NSOpenPanel problem

  • Hello,

    Suppose I want to display a modeless choose file dialog with the
    beginWithCompletionHandler method.
    How can I pass some context info to the handler?

    The beginForDirectory method has a contextInfo parameter but I want to
    use the newer method.

    TIA,

    Jan E.
  • On Jan 22, 2012, at 1:24 PM, Jan E. Schotsman wrote:

    > Suppose I want to display a modeless choose file dialog with the beginWithCompletionHandler method.
    > How can I pass some context info to the handler?

    Blocks capture whatever local variables you reference within them.  If you reference instance variables, they capture "self" and then access the ivars from that.  Just use whatever value you want, directly.  That's the great thing about blocks.

    Cheers,
    Ken
  • On Jan 23, 2012, at 5:17 AM, Ken Thomases wrote:

    > On Jan 22, 2012, at 1:24 PM, Jan E. Schotsman wrote:
    >
    >> Suppose I want to display a modeless choose file dialog with the
    >> beginWithCompletionHandler method.
    >> How can I pass some context info to the handler?
    >
    > Blocks capture whatever local variables you reference within them.
    > If you reference instance variables, they capture "self" and then
    > access the ivars from that.  Just use whatever value you want,
    > directly.  That's the great thing about blocks.

    That's great indeed, but I need the block to work with a method
    parameter (an NSString object). Do I need to copy the NSString to an
    ivar?

    -method:(NSString *)someString
    {
    (void)(^handler)(NSInteger result) = { <uses someString > };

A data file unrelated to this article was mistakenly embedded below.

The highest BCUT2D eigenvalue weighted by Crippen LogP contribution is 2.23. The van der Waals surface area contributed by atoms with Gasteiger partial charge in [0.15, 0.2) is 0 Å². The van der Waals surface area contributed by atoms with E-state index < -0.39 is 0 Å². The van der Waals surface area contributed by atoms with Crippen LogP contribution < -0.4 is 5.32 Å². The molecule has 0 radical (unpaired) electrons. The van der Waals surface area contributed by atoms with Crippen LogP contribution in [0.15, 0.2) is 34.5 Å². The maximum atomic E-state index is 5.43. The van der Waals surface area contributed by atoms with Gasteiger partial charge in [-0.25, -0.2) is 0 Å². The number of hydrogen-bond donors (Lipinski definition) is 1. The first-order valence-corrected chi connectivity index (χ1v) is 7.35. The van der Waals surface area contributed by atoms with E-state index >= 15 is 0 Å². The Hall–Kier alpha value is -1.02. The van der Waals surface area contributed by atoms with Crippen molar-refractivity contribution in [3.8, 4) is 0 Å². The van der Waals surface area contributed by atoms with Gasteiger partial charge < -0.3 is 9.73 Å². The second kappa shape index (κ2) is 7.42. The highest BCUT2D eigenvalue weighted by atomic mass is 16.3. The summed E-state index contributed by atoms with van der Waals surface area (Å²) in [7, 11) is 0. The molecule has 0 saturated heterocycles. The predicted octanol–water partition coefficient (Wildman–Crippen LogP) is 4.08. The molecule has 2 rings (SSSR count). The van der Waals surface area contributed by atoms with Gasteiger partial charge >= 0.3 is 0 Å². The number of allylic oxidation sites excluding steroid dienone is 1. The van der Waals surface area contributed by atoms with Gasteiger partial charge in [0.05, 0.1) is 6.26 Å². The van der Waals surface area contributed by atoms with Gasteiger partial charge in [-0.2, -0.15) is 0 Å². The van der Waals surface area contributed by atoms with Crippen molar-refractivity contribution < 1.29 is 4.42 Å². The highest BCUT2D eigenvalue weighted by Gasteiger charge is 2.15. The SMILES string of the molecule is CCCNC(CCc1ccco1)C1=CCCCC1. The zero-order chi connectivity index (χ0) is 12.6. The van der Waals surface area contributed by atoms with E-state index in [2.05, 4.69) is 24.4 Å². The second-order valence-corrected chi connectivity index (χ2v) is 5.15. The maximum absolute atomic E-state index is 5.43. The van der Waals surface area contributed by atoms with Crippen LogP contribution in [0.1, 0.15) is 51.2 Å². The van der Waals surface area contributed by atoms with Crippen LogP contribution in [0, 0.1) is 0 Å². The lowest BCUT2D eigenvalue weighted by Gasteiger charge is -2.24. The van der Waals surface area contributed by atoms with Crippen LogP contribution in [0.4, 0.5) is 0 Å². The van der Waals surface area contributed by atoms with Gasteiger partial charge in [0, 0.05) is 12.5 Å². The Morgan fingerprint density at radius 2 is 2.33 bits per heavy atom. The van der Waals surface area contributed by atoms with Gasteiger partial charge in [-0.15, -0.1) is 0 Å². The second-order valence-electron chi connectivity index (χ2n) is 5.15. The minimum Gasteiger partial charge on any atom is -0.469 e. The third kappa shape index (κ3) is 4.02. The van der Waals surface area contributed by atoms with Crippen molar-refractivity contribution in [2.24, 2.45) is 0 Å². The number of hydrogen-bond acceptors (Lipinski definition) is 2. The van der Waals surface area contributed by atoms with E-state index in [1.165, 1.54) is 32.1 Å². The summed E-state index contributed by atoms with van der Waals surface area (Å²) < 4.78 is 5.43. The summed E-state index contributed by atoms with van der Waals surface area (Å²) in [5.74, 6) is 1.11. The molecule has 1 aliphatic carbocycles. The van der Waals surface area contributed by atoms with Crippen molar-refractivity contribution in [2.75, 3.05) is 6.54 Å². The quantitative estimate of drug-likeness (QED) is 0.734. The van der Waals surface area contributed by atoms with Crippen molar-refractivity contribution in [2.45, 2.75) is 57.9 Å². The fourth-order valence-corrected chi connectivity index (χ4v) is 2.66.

[openPanel beginWithCompletionHandler: handler];
    }

    I have a related question for the old beginForDirectory method:

    if I try to pass on someString in a C struct (contextInfo) then the
    compiler complains that ARC doesn't like object pointers in C structs.
    I could serialize and unserialize the string. Or is there a better way?

    Jan E.
  • (Re-post on list.)

    On 1/23/12 1:41 AM, Jan E. Schotsman wrote:
    > That's great indeed, but I need the block to work with a method
    > parameter (an NSString object). Do I need to copy the NSString to an ivar?

    No, you just use it directly.  As Ken mentioned, any variable you
    reference in a block is automatically captured by the block and remains
    available for the duration of its existence - even outside the scope of
    the original variable declaration.

    (If you need to *write* to an outside variable inside a block, the
    variable's declaration must include a __block modifier; this and other
    quirks are noted in the documentation.)

    You *really* need to read the docs on blocks and GCD since they are the
    "modern" way of writing threaded code, implementing callbacks, etc.  I'd
    start with the "Short Practical Guide to Blocks" -